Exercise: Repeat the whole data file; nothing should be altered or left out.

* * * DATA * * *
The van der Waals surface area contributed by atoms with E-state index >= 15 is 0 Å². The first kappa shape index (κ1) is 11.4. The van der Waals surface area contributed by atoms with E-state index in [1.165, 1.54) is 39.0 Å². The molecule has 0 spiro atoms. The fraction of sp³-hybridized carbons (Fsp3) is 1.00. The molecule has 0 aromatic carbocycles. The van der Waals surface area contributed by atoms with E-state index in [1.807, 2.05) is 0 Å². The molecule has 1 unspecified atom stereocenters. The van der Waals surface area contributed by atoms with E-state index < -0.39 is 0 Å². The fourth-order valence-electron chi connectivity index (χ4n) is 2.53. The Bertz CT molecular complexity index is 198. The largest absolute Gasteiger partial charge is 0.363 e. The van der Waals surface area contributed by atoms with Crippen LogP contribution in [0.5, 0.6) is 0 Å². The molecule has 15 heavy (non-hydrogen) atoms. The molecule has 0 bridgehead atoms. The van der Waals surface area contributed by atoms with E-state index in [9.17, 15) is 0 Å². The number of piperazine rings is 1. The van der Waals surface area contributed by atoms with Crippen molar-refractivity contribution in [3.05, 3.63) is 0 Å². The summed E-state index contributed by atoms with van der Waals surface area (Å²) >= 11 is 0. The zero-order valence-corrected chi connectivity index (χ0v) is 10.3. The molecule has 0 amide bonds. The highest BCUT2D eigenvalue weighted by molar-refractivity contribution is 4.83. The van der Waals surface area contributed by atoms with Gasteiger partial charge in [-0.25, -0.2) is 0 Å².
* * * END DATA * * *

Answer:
The van der Waals surface area contributed by atoms with E-state index >= 15 is 0 Å². The first kappa shape index (κ1) is 11.4. The van der Waals surface area contributed by atoms with E-state index in [1.165, 1.54) is 39.0 Å². The molecule has 0 spiro atoms. The fraction of sp³-hybridized carbons (Fsp3) is 1.00. The molecule has 0 aromatic carbocycles. The van der Waals surface area contributed by atoms with E-state index in [1.807, 2.05) is 0 Å². The molecule has 1 unspecified atom stereocenters. The van der Waals surface area contributed by atoms with E-state index < -0.39 is 0 Å². The fourth-order valence-electron chi connectivity index (χ4n) is 2.53. The Bertz CT molecular complexity index is 198. The largest absolute Gasteiger partial charge is 0.363 e. The van der Waals surface area contributed by atoms with Crippen LogP contribution in [0.5, 0.6) is 0 Å². The molecule has 15 heavy (non-hydrogen) atoms. The molecule has 0 bridgehead atoms. The van der Waals surface area contributed by atoms with E-state index in [9.17, 15) is 0 Å². The number of piperazine rings is 1. The van der Waals surface area contributed by atoms with Crippen molar-refractivity contribution in [3.05, 3.63) is 0 Å². The summed E-state index contributed by atoms with van der Waals surface area (Å²) >= 11 is 0. The zero-order valence-corrected chi connectivity index (χ0v) is 10.3. The molecule has 0 amide bonds. The highest BCUT2D eigenvalue weighted by molar-refractivity contribution is 4.83. The van der Waals surface area contributed by atoms with Gasteiger partial charge in [-0.25, -0.2) is 0 Å².